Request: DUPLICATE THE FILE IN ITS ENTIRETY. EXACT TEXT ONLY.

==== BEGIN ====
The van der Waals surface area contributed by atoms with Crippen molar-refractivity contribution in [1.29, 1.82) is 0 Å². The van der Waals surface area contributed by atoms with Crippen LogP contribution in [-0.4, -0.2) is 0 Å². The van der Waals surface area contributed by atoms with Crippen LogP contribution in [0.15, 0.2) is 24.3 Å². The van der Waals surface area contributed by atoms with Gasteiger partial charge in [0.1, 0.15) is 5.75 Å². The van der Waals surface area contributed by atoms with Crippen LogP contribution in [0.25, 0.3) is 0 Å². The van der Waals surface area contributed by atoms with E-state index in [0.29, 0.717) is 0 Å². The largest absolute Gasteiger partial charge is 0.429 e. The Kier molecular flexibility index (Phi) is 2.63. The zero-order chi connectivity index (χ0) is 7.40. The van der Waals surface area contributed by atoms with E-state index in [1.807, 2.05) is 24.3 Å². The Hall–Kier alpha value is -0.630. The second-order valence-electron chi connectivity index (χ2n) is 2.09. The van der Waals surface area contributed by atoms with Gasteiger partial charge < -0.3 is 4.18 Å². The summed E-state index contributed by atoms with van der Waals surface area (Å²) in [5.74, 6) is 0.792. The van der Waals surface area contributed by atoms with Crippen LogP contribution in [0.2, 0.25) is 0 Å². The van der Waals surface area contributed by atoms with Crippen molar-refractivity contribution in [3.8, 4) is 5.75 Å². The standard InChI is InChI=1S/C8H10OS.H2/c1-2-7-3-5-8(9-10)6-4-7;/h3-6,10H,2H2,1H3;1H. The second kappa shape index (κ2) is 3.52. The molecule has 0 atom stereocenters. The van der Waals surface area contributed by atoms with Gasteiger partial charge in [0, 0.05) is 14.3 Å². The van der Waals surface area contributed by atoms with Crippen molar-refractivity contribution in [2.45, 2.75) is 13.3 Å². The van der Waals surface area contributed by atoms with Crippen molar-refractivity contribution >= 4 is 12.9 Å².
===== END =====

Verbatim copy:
The van der Waals surface area contributed by atoms with Crippen molar-refractivity contribution in [1.29, 1.82) is 0 Å². The van der Waals surface area contributed by atoms with Crippen LogP contribution in [-0.4, -0.2) is 0 Å². The van der Waals surface area contributed by atoms with Crippen LogP contribution in [0.15, 0.2) is 24.3 Å². The van der Waals surface area contributed by atoms with Gasteiger partial charge in [0.1, 0.15) is 5.75 Å². The van der Waals surface area contributed by atoms with Crippen LogP contribution in [0.25, 0.3) is 0 Å². The van der Waals surface area contributed by atoms with E-state index in [0.29, 0.717) is 0 Å². The largest absolute Gasteiger partial charge is 0.429 e. The Kier molecular flexibility index (Phi) is 2.63. The zero-order chi connectivity index (χ0) is 7.40. The van der Waals surface area contributed by atoms with E-state index in [1.807, 2.05) is 24.3 Å². The Hall–Kier alpha value is -0.630. The second-order valence-electron chi connectivity index (χ2n) is 2.09. The van der Waals surface area contributed by atoms with Gasteiger partial charge < -0.3 is 4.18 Å². The summed E-state index contributed by atoms with van der Waals surface area (Å²) in [5.74, 6) is 0.792. The van der Waals surface area contributed by atoms with Crippen LogP contribution in [0.2, 0.25) is 0 Å². The van der Waals surface area contributed by atoms with Crippen molar-refractivity contribution in [3.8, 4) is 5.75 Å². The standard InChI is InChI=1S/C8H10OS.H2/c1-2-7-3-5-8(9-10)6-4-7;/h3-6,10H,2H2,1H3;1H. The second kappa shape index (κ2) is 3.52. The molecule has 0 atom stereocenters. The van der Waals surface area contributed by atoms with Gasteiger partial charge in [0, 0.05) is 14.3 Å². The van der Waals surface area contributed by atoms with Crippen molar-refractivity contribution in [2.45, 2.75) is 13.3 Å². The van der Waals surface area contributed by atoms with Crippen molar-refractivity contribution >= 4 is 12.9 Å².